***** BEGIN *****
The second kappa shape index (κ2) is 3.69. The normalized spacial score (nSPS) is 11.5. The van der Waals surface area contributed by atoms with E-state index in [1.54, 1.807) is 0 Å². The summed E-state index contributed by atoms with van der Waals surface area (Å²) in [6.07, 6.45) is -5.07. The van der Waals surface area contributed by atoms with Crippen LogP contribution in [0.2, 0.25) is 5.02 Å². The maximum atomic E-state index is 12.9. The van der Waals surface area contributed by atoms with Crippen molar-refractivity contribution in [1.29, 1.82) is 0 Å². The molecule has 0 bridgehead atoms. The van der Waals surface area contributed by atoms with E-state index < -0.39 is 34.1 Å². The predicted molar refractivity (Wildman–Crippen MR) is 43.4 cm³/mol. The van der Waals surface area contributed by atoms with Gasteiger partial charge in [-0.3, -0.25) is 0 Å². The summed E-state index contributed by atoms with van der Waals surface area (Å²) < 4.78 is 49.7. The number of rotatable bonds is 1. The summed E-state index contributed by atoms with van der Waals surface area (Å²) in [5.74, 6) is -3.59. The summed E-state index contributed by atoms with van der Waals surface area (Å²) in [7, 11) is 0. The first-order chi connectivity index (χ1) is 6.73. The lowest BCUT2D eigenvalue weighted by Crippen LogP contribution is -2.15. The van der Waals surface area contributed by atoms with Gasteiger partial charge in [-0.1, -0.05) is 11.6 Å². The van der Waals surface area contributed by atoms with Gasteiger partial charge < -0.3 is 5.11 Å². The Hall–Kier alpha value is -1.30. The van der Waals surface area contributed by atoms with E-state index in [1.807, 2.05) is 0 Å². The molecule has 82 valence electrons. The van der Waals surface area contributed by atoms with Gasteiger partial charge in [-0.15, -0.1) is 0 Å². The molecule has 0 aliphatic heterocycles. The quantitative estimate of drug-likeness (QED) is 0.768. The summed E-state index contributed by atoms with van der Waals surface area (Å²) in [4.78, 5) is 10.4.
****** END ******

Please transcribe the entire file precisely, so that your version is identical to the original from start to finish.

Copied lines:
The second kappa shape index (κ2) is 3.69. The normalized spacial score (nSPS) is 11.5. The van der Waals surface area contributed by atoms with E-state index in [1.54, 1.807) is 0 Å². The summed E-state index contributed by atoms with van der Waals surface area (Å²) in [6.07, 6.45) is -5.07. The van der Waals surface area contributed by atoms with Crippen LogP contribution in [0.2, 0.25) is 5.02 Å². The maximum atomic E-state index is 12.9. The van der Waals surface area contributed by atoms with Crippen molar-refractivity contribution in [1.29, 1.82) is 0 Å². The molecule has 0 bridgehead atoms. The van der Waals surface area contributed by atoms with E-state index < -0.39 is 34.1 Å². The predicted molar refractivity (Wildman–Crippen MR) is 43.4 cm³/mol. The van der Waals surface area contributed by atoms with Gasteiger partial charge in [-0.3, -0.25) is 0 Å². The summed E-state index contributed by atoms with van der Waals surface area (Å²) < 4.78 is 49.7. The number of rotatable bonds is 1. The summed E-state index contributed by atoms with van der Waals surface area (Å²) in [5.74, 6) is -3.59. The summed E-state index contributed by atoms with van der Waals surface area (Å²) in [7, 11) is 0. The first-order chi connectivity index (χ1) is 6.73. The lowest BCUT2D eigenvalue weighted by Crippen LogP contribution is -2.15. The van der Waals surface area contributed by atoms with Gasteiger partial charge in [-0.1, -0.05) is 11.6 Å². The van der Waals surface area contributed by atoms with Gasteiger partial charge < -0.3 is 5.11 Å². The Hall–Kier alpha value is -1.30. The van der Waals surface area contributed by atoms with E-state index in [1.807, 2.05) is 0 Å². The molecule has 82 valence electrons. The van der Waals surface area contributed by atoms with Gasteiger partial charge in [-0.15, -0.1) is 0 Å². The molecule has 0 aliphatic heterocycles. The quantitative estimate of drug-likeness (QED) is 0.768. The summed E-state index contributed by atoms with van der Waals surface area (Å²) in [4.78, 5) is 10.4.